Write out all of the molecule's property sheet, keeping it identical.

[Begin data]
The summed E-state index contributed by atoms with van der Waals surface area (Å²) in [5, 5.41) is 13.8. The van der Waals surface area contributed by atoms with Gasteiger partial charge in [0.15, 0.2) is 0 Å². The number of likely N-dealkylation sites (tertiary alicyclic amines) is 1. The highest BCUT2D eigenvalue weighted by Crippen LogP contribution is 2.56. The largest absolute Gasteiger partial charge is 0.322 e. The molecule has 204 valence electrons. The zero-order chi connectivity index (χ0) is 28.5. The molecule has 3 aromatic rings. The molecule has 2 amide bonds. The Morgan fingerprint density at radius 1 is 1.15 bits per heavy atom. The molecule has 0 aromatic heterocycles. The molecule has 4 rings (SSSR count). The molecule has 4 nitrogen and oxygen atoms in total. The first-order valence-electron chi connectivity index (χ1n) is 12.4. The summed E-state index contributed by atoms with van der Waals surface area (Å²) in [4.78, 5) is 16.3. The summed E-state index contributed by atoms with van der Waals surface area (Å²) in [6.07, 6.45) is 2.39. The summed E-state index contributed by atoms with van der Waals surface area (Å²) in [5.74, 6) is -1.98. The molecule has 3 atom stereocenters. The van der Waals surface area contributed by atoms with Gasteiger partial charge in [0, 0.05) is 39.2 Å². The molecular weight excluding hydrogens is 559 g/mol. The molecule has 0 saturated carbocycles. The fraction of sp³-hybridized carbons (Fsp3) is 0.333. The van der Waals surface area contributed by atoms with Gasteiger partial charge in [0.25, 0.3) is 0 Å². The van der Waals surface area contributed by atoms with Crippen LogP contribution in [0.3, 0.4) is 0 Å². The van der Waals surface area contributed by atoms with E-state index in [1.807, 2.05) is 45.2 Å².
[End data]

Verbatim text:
The summed E-state index contributed by atoms with van der Waals surface area (Å²) in [5, 5.41) is 13.8. The van der Waals surface area contributed by atoms with Gasteiger partial charge in [0.15, 0.2) is 0 Å². The number of likely N-dealkylation sites (tertiary alicyclic amines) is 1. The highest BCUT2D eigenvalue weighted by Crippen LogP contribution is 2.56. The largest absolute Gasteiger partial charge is 0.322 e. The molecule has 204 valence electrons. The zero-order chi connectivity index (χ0) is 28.5. The molecule has 3 aromatic rings. The molecule has 2 amide bonds. The Morgan fingerprint density at radius 1 is 1.15 bits per heavy atom. The molecule has 0 aromatic heterocycles. The molecule has 4 rings (SSSR count). The molecule has 4 nitrogen and oxygen atoms in total. The first-order valence-electron chi connectivity index (χ1n) is 12.4. The summed E-state index contributed by atoms with van der Waals surface area (Å²) in [4.78, 5) is 16.3. The summed E-state index contributed by atoms with van der Waals surface area (Å²) in [6.07, 6.45) is 2.39. The summed E-state index contributed by atoms with van der Waals surface area (Å²) in [5.74, 6) is -1.98. The molecule has 3 atom stereocenters. The van der Waals surface area contributed by atoms with Gasteiger partial charge in [0, 0.05) is 39.2 Å². The molecular weight excluding hydrogens is 559 g/mol. The molecule has 0 saturated carbocycles. The fraction of sp³-hybridized carbons (Fsp3) is 0.333. The van der Waals surface area contributed by atoms with Gasteiger partial charge in [0.25, 0.3) is 0 Å². The van der Waals surface area contributed by atoms with Crippen LogP contribution in [0.3, 0.4) is 0 Å². The van der Waals surface area contributed by atoms with E-state index in [1.807, 2.05) is 45.2 Å².